A comparative study of the bacterial and fungal diversity in the gut and cast of Glyphodrillus tuberosus, isolated from organic and conventional rice fields in Orissa state, India was done in different seasons for a period of two years from 2007 to 2009. Isolation of the strains was done by serial dilution method on incubation of the inoculated plates at 28°C for 72 h for fungi and at 37°C for 24 h for bacteria. Isolated strains were identified as Bacillus sp., Pseudomonas sp., Staphylococcus sp., Bacillus subtilis, Bacillus lentus, Azotobacter sp., Micrococcus sp., Flavobacterium sp., Acinetobacter sp., Brevibacterium sp. and Thiobacillus sp., while the molds identified were Aspergillus niger, Aspergillus flavus, Fusarium sp., Penicillium sp. and Rhizopus sp. Microbial load was observed significantly higher (p<0.01) in gut sections and cast of the worm than in un-ingested soils. The earthworm was found to constitute a microhabitat enriched in microbes capable of growth and activity. Numbers of bacteria and fungi were observed significantly higher (p<0.01) in the gut section, worm cast and undigested soil of organic rice field in comparison to conventional one. Soil pH and percent moisture did not show significant differences between the two management systems. Season wise comparison showed that irrespective of farming systems bacterial and fungal load were maximum in rainy season than in the other and was attributed to high soil moisture content, which is an important limiting factor in tropical soil.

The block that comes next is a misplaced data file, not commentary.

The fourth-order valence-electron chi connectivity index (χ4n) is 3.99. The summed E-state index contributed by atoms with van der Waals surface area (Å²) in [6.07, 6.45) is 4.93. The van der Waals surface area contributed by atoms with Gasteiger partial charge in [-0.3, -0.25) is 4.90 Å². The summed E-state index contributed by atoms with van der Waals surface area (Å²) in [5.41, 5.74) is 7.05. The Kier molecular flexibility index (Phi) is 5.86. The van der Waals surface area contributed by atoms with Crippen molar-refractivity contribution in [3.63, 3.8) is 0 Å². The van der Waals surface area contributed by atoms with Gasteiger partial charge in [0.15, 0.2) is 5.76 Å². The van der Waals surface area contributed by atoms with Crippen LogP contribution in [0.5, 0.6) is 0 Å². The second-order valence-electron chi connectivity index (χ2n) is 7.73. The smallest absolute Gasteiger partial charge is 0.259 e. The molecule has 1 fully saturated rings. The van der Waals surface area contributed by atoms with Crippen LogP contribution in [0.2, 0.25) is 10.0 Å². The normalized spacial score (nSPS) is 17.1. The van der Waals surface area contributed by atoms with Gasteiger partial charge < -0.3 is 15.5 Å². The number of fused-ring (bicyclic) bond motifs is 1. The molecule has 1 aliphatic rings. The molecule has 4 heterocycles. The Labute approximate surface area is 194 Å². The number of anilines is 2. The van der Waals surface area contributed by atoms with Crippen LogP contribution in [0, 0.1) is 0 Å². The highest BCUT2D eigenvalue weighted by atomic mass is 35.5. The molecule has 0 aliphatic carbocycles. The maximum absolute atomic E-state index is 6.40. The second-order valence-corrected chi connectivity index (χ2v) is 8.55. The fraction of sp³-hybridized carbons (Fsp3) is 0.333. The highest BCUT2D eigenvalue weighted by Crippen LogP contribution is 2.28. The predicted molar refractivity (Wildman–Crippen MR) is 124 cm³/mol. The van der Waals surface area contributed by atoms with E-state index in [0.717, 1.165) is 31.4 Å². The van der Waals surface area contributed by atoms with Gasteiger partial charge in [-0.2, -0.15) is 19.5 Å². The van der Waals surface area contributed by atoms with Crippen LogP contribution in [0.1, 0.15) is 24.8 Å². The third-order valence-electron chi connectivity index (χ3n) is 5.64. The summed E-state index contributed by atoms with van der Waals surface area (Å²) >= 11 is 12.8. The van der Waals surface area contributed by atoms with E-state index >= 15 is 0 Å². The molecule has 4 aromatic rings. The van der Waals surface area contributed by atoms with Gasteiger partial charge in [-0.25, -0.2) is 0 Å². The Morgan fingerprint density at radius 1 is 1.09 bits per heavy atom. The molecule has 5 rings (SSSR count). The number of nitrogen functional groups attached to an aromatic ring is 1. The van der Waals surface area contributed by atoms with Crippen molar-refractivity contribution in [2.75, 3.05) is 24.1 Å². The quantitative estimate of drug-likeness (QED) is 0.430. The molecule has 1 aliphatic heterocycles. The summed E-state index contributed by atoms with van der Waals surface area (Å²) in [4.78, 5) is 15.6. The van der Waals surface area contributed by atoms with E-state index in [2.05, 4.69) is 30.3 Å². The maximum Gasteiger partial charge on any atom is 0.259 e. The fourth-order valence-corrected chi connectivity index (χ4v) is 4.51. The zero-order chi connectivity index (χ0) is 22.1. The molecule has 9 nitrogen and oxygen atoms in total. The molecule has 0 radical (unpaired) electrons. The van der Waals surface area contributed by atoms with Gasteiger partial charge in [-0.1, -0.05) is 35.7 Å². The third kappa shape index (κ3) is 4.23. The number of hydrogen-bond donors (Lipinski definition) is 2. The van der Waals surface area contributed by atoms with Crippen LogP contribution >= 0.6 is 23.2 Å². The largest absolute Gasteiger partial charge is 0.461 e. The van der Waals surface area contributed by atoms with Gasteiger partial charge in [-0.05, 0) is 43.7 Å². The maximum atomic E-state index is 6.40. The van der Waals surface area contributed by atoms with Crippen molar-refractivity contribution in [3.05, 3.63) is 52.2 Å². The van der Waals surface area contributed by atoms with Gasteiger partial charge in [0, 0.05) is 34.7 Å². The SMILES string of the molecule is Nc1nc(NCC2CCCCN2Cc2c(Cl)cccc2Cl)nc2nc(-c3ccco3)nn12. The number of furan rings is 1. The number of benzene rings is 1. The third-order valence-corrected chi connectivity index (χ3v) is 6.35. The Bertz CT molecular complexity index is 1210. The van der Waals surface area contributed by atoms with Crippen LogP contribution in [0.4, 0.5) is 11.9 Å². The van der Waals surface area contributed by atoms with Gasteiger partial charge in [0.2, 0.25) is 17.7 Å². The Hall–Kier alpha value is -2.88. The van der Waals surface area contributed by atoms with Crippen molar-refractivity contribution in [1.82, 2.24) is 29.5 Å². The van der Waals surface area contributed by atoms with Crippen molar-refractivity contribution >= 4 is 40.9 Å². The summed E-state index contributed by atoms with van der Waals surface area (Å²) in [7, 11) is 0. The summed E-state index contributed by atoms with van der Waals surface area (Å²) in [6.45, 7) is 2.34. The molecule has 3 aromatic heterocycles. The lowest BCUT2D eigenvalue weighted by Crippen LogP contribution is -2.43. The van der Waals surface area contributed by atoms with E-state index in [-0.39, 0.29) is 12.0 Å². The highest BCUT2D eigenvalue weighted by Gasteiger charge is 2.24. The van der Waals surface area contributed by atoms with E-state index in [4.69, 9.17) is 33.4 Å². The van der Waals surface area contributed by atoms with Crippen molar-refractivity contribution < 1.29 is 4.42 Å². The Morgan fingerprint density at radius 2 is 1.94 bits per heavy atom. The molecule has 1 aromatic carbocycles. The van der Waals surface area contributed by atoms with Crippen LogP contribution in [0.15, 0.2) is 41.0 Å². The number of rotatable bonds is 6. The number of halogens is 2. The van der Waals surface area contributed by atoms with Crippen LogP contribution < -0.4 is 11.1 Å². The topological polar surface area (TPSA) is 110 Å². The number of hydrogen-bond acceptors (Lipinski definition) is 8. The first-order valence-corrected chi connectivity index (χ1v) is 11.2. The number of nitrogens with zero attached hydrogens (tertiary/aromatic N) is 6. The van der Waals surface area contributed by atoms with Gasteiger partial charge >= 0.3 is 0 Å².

Debasmita Chhotaray, C.S.K. Mishra and P.K. Mohapatra, 2011. Diversity of Bacteria and Fungi in the Gut and Cast of the Tropical Earthworm Glyphodrillus tuberosus Isolated from Conventional and Organic Rice Fields. Journal of Pharmacology and Toxicology, 6: 303-311.